VP Global Corporate Responsibility
About Catherine Dolton
Catherine Dolton has been Vice President, Global Corporate Responsibility at IHG since 2018 and is responsible for overseeing IHG’s corporate responsibility strategy. Catherine’s role includes leading IHG’s sustainability agenda and its global charitable giving and community programme, True Hospitality for Good.
Previously, Catherine was Head of Investor Relations at IHG, and was responsible for all activities and communications with investors and sellside analysts globally. Catherine joined IHG in 2001, when she spent five years leading the global hotel audit and Europe Middle East and Africa corporate audit teams. Before coming to IHG, Catherine spent three years with Ernst & Young, in their Consumer Products external audit function.
Catherine has a Natural Sciences degree from the University of Cambridge and is a member of the Institute of Chartered Accounts of England and Wales and a member of the Business in the Community Global Goals Leadership Team.
IHG (InterContinental Hotels Group) VP for Global Corporate Responsibility, Catherine Dolton, joins Alberto Lidji to discuss sustainability and value creation across 5,800 hotels in 100 countries.
IHG has 400,000 team members, numerous brands and their biggest market is the USA, followed by greater China.
Over 75% of their hotels are run by third party franchisees; they have a broad and diverse international stakeholder base and it is important for IHG to work very closely with all of them.
Sustainability can align very well with strategic objectives and, as Catherine points out, if you cut waste you cut costs. Sustainability and good performance go hand in hand.
Plastic waste is a major consideration and IHG recently announced they’re getting rid of all the mini amenity products across all their hotels – single use toiletries, such as the individual shampoo bottles and conditioners one is accustomed to finding in hotel bathrooms.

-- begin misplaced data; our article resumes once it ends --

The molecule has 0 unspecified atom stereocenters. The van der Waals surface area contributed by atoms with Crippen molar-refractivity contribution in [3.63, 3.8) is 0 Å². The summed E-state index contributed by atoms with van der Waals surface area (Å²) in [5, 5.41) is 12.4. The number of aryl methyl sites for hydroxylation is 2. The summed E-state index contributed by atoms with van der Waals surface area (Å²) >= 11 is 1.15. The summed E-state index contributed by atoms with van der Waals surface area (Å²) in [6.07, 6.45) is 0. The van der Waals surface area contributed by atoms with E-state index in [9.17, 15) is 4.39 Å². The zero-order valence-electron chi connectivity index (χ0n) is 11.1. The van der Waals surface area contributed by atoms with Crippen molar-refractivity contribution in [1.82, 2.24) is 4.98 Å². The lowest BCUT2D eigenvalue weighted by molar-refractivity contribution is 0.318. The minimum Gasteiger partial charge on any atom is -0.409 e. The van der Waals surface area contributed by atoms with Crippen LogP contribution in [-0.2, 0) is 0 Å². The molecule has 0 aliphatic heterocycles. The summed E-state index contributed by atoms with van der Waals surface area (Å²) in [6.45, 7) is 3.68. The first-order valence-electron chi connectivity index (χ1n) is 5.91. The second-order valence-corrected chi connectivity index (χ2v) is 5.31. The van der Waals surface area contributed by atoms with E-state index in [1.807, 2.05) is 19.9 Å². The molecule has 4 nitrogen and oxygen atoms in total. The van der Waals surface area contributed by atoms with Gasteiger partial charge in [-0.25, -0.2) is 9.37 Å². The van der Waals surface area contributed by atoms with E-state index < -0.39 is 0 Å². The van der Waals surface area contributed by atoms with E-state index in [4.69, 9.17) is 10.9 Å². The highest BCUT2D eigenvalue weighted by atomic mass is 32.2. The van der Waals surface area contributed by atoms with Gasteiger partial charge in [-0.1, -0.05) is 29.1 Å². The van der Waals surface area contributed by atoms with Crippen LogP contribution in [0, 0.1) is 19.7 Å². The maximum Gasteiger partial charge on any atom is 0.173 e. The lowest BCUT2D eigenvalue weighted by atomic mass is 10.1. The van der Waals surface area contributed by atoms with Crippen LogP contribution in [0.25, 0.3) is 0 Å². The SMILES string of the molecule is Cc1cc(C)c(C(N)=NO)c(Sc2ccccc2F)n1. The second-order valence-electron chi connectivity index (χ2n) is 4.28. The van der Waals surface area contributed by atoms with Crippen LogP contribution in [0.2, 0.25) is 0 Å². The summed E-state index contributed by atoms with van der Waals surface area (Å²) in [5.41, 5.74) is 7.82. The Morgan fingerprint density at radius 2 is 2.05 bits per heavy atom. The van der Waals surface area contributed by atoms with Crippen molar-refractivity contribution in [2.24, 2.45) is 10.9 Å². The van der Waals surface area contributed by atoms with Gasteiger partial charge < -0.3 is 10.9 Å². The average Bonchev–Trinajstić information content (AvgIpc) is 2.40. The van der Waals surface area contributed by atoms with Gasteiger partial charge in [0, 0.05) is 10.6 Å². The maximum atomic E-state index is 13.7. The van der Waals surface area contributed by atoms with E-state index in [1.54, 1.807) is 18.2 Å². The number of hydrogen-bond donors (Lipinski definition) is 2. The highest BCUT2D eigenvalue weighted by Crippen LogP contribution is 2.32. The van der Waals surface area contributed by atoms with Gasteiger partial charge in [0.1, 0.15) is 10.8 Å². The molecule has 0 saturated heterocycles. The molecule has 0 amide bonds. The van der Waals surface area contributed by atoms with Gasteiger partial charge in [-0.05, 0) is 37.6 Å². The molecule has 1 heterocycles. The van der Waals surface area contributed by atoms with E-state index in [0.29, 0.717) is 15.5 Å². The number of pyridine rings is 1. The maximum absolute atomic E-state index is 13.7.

Food waste is another key area being tackled by IHG. Efforts are being deployed internally to help their 5,800 hotels measure, monitor and track food waste.
Catherine explains how IHG has numerous partnerships helping them become more sustainable. In Australia, for instance, they’re working with OzHarvest – an organisation that collects unused food from their hotels that can be used charitably instead of going to waste.
There are many challenges when it comes to reducing plastic and other types of waste, especially when one considers the sheer number of brands, markets, hotels, rooms, suppliers etc. Health, sanitation, operational procedures -- they all present challenges that need to be considered and overcome.
In North America, they have an initiative called Renovation Donation where items such as TVs, beds and furniture that are no longer needed following a hotel’s renovation are donated to non-profit organisations.
IHG are also members of the Circular Economy 100 (CE100) Network from the Ellen MacArthur Foundation – a place for learning, knowledge sharing and collaboration. They also recently announced a partnership with Junior Achievement, which focuses on preparing young people for future employment.